2) It’s not simply code that no one uses anymore. It’s a knowledge base on how and why, debates over constructs and usage that are useful beyond code-sharing snippets a la Stack Overflow.

3) There is an argument for letting some information get lost or at least super-obscure, but it’s hard to see this being a good example. Tide Pod Challenge videos come to mind. GDPR and right to be forgotten mandate something akin to information loss.

4) I posted this elsewhere but I’ll share here too: there was a comment made on the original article about preserving prior art for IP (patent) purposes. That alone is in the public interest. Irrelevant to your questions in general, but pertinent to each of them in this case.

It belongs in a museum!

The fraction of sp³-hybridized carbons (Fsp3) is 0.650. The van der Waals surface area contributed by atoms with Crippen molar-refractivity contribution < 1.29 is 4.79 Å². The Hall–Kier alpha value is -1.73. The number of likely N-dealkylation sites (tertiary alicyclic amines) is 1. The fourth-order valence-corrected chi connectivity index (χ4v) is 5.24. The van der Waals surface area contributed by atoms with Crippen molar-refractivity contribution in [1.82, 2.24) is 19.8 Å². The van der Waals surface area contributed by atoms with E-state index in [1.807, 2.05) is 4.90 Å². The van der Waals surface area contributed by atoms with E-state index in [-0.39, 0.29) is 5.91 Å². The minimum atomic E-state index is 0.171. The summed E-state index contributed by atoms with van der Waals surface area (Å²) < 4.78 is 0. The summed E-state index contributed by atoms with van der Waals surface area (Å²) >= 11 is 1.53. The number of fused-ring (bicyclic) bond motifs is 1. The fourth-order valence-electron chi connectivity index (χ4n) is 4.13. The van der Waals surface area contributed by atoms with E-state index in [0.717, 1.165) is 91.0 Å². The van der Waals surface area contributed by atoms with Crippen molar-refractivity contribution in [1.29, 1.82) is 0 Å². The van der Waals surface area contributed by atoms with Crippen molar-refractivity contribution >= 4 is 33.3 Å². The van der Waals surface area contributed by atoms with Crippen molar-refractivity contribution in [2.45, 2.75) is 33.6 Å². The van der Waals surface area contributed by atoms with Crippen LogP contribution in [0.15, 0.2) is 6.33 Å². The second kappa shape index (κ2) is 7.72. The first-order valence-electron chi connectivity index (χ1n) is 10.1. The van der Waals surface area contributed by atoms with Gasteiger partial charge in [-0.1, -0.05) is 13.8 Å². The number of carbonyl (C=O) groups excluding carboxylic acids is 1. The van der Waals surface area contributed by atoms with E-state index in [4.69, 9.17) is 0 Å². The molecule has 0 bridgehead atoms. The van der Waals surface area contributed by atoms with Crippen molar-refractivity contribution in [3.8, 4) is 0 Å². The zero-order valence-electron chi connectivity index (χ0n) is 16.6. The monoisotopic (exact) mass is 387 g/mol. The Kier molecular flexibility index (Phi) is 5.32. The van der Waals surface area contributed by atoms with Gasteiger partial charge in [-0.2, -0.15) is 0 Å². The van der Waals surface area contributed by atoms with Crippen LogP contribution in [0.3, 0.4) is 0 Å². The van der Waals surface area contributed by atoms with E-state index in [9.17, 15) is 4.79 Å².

The fact that nobody had enough fucks to give to archive these groups tells you everything you need to know about decentralized peer-to-peer proof-of-work blockchain nerd hobbies. This content exists on a completely open peer-to-peer content distribution network and here you are whining that one company -- the company that already rescued this archive in a midnight U-Haul run 20 years ago -- failed to archive it.

Seriously! I have the same issue with a lot of modern online communities/projects too. They all assume whatever platform they're currently publishing on will be there forever.

Brb archiving my Twitter posts

>The fact that nobody had enough fucks to give to archive these groups

Well, you assume. Maybe it was just decentralized enough you haven't heard about it.

Google has bought dejanews and has profited immensely from open source and open information.

So I do think they have an obligation either a) to make the whole archive available for anyone or b) maintain it properly.

Properly means restoring the fast UI from around 2004.

If you found a human at Google instead of a bot, it would probably say their only obligation is to their shareholders.

It's probably not a good idea to depend on a public company to steward an important community.

Does the Internet Archive have copies of all the old stuff at least?